Cartilage Regeneration: Treatment of Osteoarthritis

Cartilage Regeneration: Treatment of Osteoarthritis
Image Credit: FXRX

“Time and health are two precious assets that we don’t recognize and appreciate until they have been depleted.”  – Denis Waitley 

Article Authors: Gordon Slater| Tandose Sambo

As our bodies age, there are a few complications that can develop and affect mobility. Osteoarthritis is one of the conditions that are often associated with older patients. Within the knee, articular cartilage abnormalities can develop. While traditional treatments for arthritis do have their merit, with a new understanding of the mechanisms of the condition, it is now possible to utilize self healing techniques to facilitate cartilage regeneration, along with conventional treatments.

During Osteoarthritis, the joint cartilage that coats the joint surface and enables their smooth operation is injured, and does not regenerate. Cartilage regrowth therefore will be an important focus of new medical therapies dedicated to the treatment of osteoarthritis. A treatment that has facilitated cartilage regrowth in patients, couples with distraction procedures in order to yield optimal results.

With up to 10% of the world’s population who are aged 60 years and older being affected by osteoarthritis, the patient community will greatly benefit from advanced in medical treatment that is available to them in the therapeutic market. With adequate treatment of osteoarthritis, the healthcare burden of the condition can be alleviated, and treatment of other orthopaedic conditions can then be tackled. Ideally, prevention is better than cure, but if osteoarthritis develops, enabling natural healing or inducing joint restoration will be one of the best ways to heal as a patient.

Articular Cartilage

Articular Cartilage is soft tissue that lines the exterior surfaces of the bones that connect in a joint cavity. Previous medical theories proposed that articular cartilage has limited regeneration potential. The paradigm shifted when medical studies proved that symptomatic pain relief, and cartilage regeneration are actually possible in patients. The condition that warranted this possibility was the incorporation of prolonged joint distraction that enabled the joint to rest, yet be supported by an external scaffold to minimize stresses on the joint. As the joint is relieved of weight, healing mechanisms can be enabled, and the cartilage regeneration can be facilitated. Articular cartilage contains an extracellular matrix with scattered chondrocytes. These chondrocytes enable the healing and restoration of the cartilage. The concentration of chondrocytes differs through the joint and the functions change with distribution through the cartilage.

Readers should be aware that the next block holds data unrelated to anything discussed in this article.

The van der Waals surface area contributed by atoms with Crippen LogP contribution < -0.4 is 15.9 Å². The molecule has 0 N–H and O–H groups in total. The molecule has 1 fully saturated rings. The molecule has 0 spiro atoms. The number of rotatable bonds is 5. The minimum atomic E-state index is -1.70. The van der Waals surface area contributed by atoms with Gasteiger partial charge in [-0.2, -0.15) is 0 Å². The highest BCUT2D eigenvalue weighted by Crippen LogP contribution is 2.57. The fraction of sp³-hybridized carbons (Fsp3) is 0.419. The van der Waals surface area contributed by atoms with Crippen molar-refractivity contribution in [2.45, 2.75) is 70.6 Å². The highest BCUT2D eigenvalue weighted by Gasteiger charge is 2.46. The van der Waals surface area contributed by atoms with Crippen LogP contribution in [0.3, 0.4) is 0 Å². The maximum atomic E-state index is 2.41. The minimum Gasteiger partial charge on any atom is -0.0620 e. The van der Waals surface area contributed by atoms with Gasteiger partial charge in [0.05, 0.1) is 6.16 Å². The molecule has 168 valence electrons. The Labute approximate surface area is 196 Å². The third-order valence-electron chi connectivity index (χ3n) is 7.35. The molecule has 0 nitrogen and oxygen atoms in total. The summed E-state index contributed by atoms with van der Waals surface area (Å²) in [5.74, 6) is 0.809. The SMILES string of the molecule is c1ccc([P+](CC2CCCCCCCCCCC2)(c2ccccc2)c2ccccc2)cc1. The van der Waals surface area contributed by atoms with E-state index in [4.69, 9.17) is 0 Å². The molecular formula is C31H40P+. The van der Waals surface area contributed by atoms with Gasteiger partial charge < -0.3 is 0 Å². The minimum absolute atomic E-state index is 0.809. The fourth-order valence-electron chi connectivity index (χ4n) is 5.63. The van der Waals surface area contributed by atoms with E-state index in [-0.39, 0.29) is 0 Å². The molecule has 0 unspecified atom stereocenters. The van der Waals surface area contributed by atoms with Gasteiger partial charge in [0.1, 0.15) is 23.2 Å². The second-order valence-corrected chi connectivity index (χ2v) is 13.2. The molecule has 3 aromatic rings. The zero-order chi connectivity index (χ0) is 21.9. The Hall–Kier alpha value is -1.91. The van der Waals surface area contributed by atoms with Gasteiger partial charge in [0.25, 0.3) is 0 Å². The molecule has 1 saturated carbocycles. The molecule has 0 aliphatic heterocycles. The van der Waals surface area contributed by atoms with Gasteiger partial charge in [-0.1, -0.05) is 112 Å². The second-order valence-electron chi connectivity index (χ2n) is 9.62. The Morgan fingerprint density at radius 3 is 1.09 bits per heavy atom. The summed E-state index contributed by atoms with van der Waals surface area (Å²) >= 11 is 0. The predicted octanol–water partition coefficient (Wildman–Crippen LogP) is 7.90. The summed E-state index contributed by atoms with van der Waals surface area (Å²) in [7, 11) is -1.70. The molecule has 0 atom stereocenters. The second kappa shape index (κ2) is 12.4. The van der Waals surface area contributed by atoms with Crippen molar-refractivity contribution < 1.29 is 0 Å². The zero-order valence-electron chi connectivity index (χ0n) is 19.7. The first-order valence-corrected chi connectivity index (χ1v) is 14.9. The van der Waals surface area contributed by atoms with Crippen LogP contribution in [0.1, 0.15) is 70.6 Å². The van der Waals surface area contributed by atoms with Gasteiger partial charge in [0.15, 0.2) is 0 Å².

Image Credit: Arthritis National Research 

What is Morphangiogenesis: Utilization of Stem Cells for Articular Cartilage Restoration

The science of angiogenesis is the process of creating new blood vessels from pre-existing units. The vessels are formed during the process of vasculogenesis, and the angiogenesis process facilitates the growth of the vessels via a series of biological mechanisms. As with all scientific processes, there is always an evolution of the angiogenesis process. 

Developed by the American orthopaedic surgeon, Dr Allan Dunn, a new method of inducing angiogenesis was developed in the past decade. The process is known as morphoangiogenesis (M-A). The technology is based on the utilization of stem cells, with the process facilitating two streams of stem cells. When a site is injected with IAGH,  a growth hormone, two structures are developed. One resembles cartilage canals, the other is similar to renal glomeruli. The growth rates of these structures vary, but they produce units with capillaries that can develop into articular cartilage. 

What are the applications of Morphoangiogenesis? 

There are some parts of the body that take a long time to restore if they are damaged. These include the cartilage in the various joints in the body, particularly in the knees, ankles and elbows. During therapy of these areas, medical innovation has facilitated the utilization of growth hormones such as IAGH to help restore joints. From the above discussion, it was identified that IAGH facilitates rejuvenation because it helps to regrow the cartilage.